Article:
All posts filed under: fashion

The originality & elegance of a little-known style icon

Countess Jacqueline de Ribes (b.1929) is not a household name like other style icons such as Audrey Hepburn or Jackie Kennedy. But to those who knew her, the French aristocrat’s style was like no other. A new show at New York’s Met celebrates her originality and elegance, featuring haute couture and ready-to-wear pieces primarily from de Ribes’s personal archive, dating from the late 1950s to the present. Uniquely, the exhibition also features de Ribes’ fancy-dress balls, which she often made herself by cutting up her haute couture gowns to make something fresh, and subtle. The countess developed an interest in fashion as a child who enjoyed fancy-dress. As an adult, she had no shortage of haute couture designers who wanted to dress her – she would become a muse to many. But de Ribes was not destined to play a passive role. She used what she had learned from her exposure to the haute couturier’s drapers, fitters and cutters to establish her own design business. From 1982 until the mid-1990s, de Ribes directed the business …

Through the looking glass

Since Europeans first made contact with China in the sixteenth century, Chinese art has exerted a heady influence on Western fashion. A new exhibition at New York’s Metropolitan Museum of Art, China: Through the Looking Glass, examines the influence of Chinese aesthetics on some of the West’s most lauded fashion designers. A collaboration between the Met’s Asian Art department and The Costume Institute, it mixes high fashion with costumes, films, paintings, porcelains, and other art from China. The exhibition seeks to draw out the image the West has of China, a country which has inspired nostalgia and fantasy in the minds of many of these designers. The curator’s decision to reference Lewis Carroll’s Alice in Wonderland in the title of the exhibition reflects the fantasy China has inspired in the West. Chinese history and cinema are seen to have exerted a particular pull on the West’s imagination. Three periods of Chinese history are given particular emphasis — Imperial China, the Republic of China, and the Imperial Republic of China. In the Republic of China, Shanghai …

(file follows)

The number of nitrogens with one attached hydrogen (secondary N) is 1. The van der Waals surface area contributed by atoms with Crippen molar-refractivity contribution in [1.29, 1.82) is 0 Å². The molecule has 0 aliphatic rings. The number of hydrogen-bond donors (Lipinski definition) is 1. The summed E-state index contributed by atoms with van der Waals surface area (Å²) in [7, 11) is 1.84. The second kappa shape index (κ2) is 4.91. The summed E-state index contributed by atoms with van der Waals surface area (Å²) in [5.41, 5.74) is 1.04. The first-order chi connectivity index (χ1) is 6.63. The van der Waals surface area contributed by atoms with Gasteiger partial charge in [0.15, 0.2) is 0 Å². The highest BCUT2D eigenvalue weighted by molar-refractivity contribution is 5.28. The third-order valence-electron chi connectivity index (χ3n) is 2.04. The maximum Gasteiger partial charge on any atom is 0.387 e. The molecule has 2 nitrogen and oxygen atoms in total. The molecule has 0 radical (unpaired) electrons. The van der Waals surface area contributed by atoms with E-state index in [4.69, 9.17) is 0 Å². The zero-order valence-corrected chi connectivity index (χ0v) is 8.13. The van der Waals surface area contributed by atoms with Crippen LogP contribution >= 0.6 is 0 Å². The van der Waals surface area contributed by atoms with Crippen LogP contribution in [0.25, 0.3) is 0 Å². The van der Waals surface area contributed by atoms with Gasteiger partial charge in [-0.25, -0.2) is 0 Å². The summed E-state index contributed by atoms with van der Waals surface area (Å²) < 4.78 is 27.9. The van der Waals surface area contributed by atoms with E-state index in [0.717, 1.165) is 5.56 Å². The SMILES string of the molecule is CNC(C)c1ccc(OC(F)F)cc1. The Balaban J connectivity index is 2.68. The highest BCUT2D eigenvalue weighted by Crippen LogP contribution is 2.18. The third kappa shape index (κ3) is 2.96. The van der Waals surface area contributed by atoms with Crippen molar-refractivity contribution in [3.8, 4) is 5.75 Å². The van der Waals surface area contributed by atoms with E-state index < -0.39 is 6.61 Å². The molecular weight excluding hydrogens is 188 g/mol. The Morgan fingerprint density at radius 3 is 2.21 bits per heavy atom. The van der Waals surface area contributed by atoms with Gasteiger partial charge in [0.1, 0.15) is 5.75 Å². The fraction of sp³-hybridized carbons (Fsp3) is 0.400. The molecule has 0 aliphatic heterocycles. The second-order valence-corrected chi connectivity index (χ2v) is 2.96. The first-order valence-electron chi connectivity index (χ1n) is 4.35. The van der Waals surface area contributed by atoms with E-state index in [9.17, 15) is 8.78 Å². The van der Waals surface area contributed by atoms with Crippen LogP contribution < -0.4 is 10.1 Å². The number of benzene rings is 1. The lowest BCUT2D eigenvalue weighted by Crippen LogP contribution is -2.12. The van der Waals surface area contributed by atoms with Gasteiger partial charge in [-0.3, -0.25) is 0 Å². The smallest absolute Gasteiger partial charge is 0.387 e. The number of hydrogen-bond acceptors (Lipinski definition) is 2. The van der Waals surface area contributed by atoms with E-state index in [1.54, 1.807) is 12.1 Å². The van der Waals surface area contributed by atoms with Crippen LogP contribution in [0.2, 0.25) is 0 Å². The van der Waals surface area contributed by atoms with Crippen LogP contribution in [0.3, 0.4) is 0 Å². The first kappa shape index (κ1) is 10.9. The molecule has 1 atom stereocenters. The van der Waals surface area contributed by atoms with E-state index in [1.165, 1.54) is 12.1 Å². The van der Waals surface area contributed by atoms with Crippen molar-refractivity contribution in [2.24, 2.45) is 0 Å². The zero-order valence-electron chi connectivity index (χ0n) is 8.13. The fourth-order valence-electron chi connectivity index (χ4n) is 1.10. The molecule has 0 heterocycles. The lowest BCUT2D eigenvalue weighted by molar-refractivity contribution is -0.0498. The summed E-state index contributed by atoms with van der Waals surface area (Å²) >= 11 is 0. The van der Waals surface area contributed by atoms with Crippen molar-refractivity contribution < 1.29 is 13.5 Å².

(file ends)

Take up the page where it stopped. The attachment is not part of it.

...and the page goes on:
Forgotten pioneers

The Argentine artist Flavia da Rin was born in Buenos Aires, Argentina in 1978, and still lives in the city. Her practice includes photography and painting. In a recent series of powerful photographs, Da Rin has re-created images taken in the 1920s and 1930s of mould-breaking women who had a passion for dance, including Lizica Codreanu, Giannina Censi and Mary Wigman. The Romanian ballet dancer Lizica Codreanu was a member of Serge Diaghilev’s Ballets Russes and a constant fixture in avant-garde circles during Paris’ heyday. She was a favourite of the Ukrainian-born painter Sonia Delaunay, and the Romanian-born sculptor Constantin Brancusi, both of whom made their careers in France and designed iconic costumes for her. To continue reading about Flavia Da Rin’s work and the forgotten female artists she photographed, read the May/June issue of The Kurios. Photo: Flavia da Rin, Untitled (Codreano /Brancusi III), 2014. Photo courtesy of Ruth Benzacar Galeria de Arte.